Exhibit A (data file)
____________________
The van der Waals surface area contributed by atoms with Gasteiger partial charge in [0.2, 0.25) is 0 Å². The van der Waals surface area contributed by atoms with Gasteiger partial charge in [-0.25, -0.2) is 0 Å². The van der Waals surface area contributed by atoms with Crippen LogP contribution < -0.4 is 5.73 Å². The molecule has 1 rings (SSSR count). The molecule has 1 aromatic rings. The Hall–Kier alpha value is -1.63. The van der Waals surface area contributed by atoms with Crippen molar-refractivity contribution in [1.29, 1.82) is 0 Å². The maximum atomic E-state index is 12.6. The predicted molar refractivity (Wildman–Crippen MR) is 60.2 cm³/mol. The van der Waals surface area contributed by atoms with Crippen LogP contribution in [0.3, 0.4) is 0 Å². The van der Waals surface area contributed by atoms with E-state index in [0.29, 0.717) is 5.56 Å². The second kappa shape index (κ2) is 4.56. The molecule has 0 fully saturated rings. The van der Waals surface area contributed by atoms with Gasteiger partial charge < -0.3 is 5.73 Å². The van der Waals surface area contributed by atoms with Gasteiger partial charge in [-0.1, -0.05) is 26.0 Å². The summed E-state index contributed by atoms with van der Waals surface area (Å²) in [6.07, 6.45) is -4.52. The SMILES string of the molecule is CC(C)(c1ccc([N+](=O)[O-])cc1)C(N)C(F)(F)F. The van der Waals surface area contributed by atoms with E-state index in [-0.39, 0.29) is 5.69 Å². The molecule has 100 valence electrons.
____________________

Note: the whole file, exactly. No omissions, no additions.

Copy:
The van der Waals surface area contributed by atoms with Gasteiger partial charge in [0.2, 0.25) is 0 Å². The van der Waals surface area contributed by atoms with Gasteiger partial charge in [-0.25, -0.2) is 0 Å². The van der Waals surface area contributed by atoms with Crippen LogP contribution < -0.4 is 5.73 Å². The molecule has 1 rings (SSSR count). The molecule has 1 aromatic rings. The Hall–Kier alpha value is -1.63. The van der Waals surface area contributed by atoms with Crippen molar-refractivity contribution in [1.29, 1.82) is 0 Å². The maximum atomic E-state index is 12.6. The predicted molar refractivity (Wildman–Crippen MR) is 60.2 cm³/mol. The van der Waals surface area contributed by atoms with Crippen LogP contribution in [0.3, 0.4) is 0 Å². The van der Waals surface area contributed by atoms with E-state index in [0.29, 0.717) is 5.56 Å². The second kappa shape index (κ2) is 4.56. The molecule has 0 fully saturated rings. The van der Waals surface area contributed by atoms with Gasteiger partial charge < -0.3 is 5.73 Å². The van der Waals surface area contributed by atoms with Gasteiger partial charge in [-0.1, -0.05) is 26.0 Å². The summed E-state index contributed by atoms with van der Waals surface area (Å²) in [6.07, 6.45) is -4.52. The SMILES string of the molecule is CC(C)(c1ccc([N+](=O)[O-])cc1)C(N)C(F)(F)F. The van der Waals surface area contributed by atoms with E-state index in [-0.39, 0.29) is 5.69 Å². The molecule has 100 valence electrons.